of that block. Note, however, that most concurrency
situations can be tested.
More stateful protocols: Our file server Tee works for
NFS version 3, which is a stateless protocol. The fact
that no server state about clients is involved simplifies
Tee construction and allows quick ramp up of the percentage
of comparable operations. Although we have not
built one, we believe that few aspects would change significantly
in a file server Tee for more stateful protocols,
such as CIFS, NFS version 4, and AFS [5]. The most
notable change will be that the Tee must create duplicate
state on the SUT and include callbacks in the set
of “responses” compared—callbacks are, after all, external
actions taken by servers usually in response to client
requests. A consequence of the need to track and duplicate
state is that comparisons cannot begin until both
synchronization completes and the plug-in portion of the
Tee observes the beginnings of client sessions with the
server. This will reduce the speed at which the percentage
of comparable operations grows.
7 Related work
On-line comparison has a long history in computer faulttolerance
[14]. Usually, it is used as a voting mechanism
for determining the right result in the face of problems
with a subset of instances. For example, the triple
modular redundancy concept consists of running multiple
instances of a component in parallel and comparing
their results; this approach has been used, mainly, in
very critical domains where the dominant fault type is
hardware problems. Fault-tolerant consistency protocols
(e.g., Paxos [11]) for distributed systems use similar voting
With software, deterministic programs will produce the
same answers given the same inputs, so one accrues little
benefit from voting among multiple instances of the
same implementation. With multiple implementations
of the same service, on the other hand, benefits can accrue.
This is generally referred to as N-version programming
[2]. Although some argue that N-version programming
does not assist fault-tolerance much [8, 9], we view
comparison-based verification as a useful application of
the basic concept of comparing one implementation’s results
to those produced by an independent implementation.
One similar use of inter-implementation comparison is
found in the Ballista-based study of POSIX OS robustness
[10]. Ballista [3] is a tool that exercises POSIX
interfaces with various erroneous arguments and evaluates
how an OS implementation copes. In many cases,
DeVale, et al. found that inconsistent return codes were
used by different implementations, which clearly creates
portability challenges for robustness-sensitive applications.
Use of a server Tee applies the proxy concept [13] to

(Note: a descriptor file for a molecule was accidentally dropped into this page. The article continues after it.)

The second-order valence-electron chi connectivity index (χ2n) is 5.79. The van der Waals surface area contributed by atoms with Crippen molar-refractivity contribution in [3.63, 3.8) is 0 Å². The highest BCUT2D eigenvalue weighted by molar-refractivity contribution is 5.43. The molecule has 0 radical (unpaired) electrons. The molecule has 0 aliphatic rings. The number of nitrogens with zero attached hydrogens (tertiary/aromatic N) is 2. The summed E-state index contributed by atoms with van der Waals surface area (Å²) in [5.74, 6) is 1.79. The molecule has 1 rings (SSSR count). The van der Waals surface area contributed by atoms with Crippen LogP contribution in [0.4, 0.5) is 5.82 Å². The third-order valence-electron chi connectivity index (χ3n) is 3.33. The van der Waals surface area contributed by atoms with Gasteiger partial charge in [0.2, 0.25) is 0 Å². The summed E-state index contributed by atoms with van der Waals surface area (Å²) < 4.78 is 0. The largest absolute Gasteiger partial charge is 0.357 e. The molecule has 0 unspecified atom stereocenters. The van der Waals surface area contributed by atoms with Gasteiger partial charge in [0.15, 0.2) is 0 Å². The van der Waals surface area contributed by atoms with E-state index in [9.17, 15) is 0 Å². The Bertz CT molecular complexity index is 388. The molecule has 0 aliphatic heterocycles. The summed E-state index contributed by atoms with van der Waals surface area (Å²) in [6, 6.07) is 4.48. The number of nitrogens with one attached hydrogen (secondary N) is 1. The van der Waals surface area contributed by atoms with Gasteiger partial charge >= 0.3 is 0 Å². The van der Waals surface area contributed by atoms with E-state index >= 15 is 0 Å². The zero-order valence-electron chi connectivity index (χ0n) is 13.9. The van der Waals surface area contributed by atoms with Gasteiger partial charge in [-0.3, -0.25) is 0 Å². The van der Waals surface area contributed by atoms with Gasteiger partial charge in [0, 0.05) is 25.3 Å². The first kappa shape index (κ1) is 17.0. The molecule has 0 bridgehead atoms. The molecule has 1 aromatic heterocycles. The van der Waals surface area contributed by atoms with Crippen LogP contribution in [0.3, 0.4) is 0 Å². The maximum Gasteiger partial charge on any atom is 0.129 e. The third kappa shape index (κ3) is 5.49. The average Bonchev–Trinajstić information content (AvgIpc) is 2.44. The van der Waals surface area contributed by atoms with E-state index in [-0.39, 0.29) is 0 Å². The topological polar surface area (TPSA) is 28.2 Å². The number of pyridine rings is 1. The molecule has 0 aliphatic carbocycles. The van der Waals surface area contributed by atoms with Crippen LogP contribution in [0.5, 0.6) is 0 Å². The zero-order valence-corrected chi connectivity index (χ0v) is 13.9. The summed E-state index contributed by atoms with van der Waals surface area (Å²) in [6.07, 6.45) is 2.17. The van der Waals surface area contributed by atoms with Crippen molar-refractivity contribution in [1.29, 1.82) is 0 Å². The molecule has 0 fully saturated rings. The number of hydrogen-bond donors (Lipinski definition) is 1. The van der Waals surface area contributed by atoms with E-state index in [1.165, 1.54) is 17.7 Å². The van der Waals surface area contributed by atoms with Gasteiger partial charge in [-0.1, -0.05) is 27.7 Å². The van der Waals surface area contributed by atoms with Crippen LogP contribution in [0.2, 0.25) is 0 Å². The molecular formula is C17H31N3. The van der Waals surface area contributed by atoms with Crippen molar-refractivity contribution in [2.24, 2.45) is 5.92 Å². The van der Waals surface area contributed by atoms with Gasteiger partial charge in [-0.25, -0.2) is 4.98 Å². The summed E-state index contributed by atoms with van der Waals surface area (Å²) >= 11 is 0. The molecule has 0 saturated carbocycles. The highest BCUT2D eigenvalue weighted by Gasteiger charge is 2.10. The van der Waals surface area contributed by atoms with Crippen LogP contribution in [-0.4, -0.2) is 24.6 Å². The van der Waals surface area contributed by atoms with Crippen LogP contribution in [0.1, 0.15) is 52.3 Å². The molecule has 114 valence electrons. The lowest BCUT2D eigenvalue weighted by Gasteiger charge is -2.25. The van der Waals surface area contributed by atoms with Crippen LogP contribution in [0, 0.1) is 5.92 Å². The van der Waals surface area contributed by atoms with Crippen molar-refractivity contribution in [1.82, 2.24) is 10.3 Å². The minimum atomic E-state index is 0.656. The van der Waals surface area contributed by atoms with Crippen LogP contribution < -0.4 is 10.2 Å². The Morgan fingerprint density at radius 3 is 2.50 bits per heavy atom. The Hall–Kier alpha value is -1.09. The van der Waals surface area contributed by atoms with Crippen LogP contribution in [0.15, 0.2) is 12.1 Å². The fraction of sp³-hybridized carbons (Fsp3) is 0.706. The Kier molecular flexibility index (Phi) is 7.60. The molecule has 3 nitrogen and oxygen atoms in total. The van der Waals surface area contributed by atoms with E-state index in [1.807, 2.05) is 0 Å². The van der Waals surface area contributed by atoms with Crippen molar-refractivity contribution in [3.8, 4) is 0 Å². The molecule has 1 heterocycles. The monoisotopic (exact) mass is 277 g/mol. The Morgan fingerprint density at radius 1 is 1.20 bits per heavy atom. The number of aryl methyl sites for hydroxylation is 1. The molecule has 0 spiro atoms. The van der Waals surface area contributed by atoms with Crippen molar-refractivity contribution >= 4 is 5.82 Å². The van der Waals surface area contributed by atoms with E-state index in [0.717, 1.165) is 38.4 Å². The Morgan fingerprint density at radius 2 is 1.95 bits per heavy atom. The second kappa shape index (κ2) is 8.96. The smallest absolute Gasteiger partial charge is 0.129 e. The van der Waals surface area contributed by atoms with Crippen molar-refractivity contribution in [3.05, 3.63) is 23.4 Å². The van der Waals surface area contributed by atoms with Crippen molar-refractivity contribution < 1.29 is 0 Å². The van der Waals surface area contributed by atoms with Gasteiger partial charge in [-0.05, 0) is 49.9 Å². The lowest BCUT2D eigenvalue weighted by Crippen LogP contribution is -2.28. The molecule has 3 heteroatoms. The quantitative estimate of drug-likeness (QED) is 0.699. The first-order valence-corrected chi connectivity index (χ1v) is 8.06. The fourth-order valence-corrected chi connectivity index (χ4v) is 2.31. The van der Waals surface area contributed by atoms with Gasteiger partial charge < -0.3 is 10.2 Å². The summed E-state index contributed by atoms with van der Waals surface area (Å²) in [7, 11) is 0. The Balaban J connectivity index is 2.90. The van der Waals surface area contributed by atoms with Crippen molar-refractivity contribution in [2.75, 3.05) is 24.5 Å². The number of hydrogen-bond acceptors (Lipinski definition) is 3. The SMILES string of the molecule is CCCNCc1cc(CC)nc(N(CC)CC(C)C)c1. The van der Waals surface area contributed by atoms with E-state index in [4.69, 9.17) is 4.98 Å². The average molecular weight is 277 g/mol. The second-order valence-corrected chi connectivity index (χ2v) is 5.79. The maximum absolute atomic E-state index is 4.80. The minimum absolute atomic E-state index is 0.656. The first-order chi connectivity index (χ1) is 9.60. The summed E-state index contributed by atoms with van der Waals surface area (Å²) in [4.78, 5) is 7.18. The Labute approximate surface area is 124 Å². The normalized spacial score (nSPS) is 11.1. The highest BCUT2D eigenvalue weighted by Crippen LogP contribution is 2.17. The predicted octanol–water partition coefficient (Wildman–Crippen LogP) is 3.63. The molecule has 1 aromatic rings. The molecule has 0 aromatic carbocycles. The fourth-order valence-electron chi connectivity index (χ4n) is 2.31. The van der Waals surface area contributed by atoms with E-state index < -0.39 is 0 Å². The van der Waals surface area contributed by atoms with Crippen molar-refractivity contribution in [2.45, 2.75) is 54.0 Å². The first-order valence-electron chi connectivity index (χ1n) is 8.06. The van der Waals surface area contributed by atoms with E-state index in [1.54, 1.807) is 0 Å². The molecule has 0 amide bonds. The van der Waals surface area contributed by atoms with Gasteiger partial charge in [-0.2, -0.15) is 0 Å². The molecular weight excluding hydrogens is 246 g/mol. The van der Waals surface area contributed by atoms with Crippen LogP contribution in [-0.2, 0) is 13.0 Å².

allow transparent comparison of a developmental server
to a reference server. Many others have applied the
proxy concept for other means. In the file system domain,
specifically, some examples include Slice [1],
Zforce [17], Cuckoo [7], and Anypoint [16]. These all
interpose on client-server NFS activity to provide clustering
benefits to unmodified clients, such as replication
and load balancing. Most of them demonstrate that such
interposing can be done with minimal performance impact,
supporting our belief that the slowdown of our Tee’s
relaying could be eliminated with engineering effort.
8 Summary
Comparison-based server verification can be a useful addition
to the server testing toolbox. By comparing a SUT
to a reference server, one can isolate RPC interactions
that the SUT services differently. If the reference server
is considered correct, these discrepancies are potential
bugs needing exploration. Our prototype NFSv3 Tee
demonstrates the feasibility of comparison-based server
verification, and our use of it to debug a prototype server
and to discover interesting discrepancies among production
NFS servers illustrates its usefulness.
We thank Raja Sambasivan and Mike Abd-El-Malek for
help with experiments. We thank the reviewers, including
Vivek Pai (our shepherd), for constructive feedback
that improved the presentation. We thank the members
and companies of the PDL Consortium (including
EMC, Engenio, Hewlett-Packard, HGST, Hitachi, IBM,
Intel, Microsoft, Network Appliance, Oracle, Panasas,
Seagate, Sun, and Veritas) for their interest, insights,
feedback, and support. This material is based on research
sponsored in part by the National Science Foundation,
via grant #CNS-0326453, by the Air Force Research
Laboratory, under agreement number F49620–
01–1–0433, and by the Army Research Office, under
agreement number DAAD19–02–1–0389.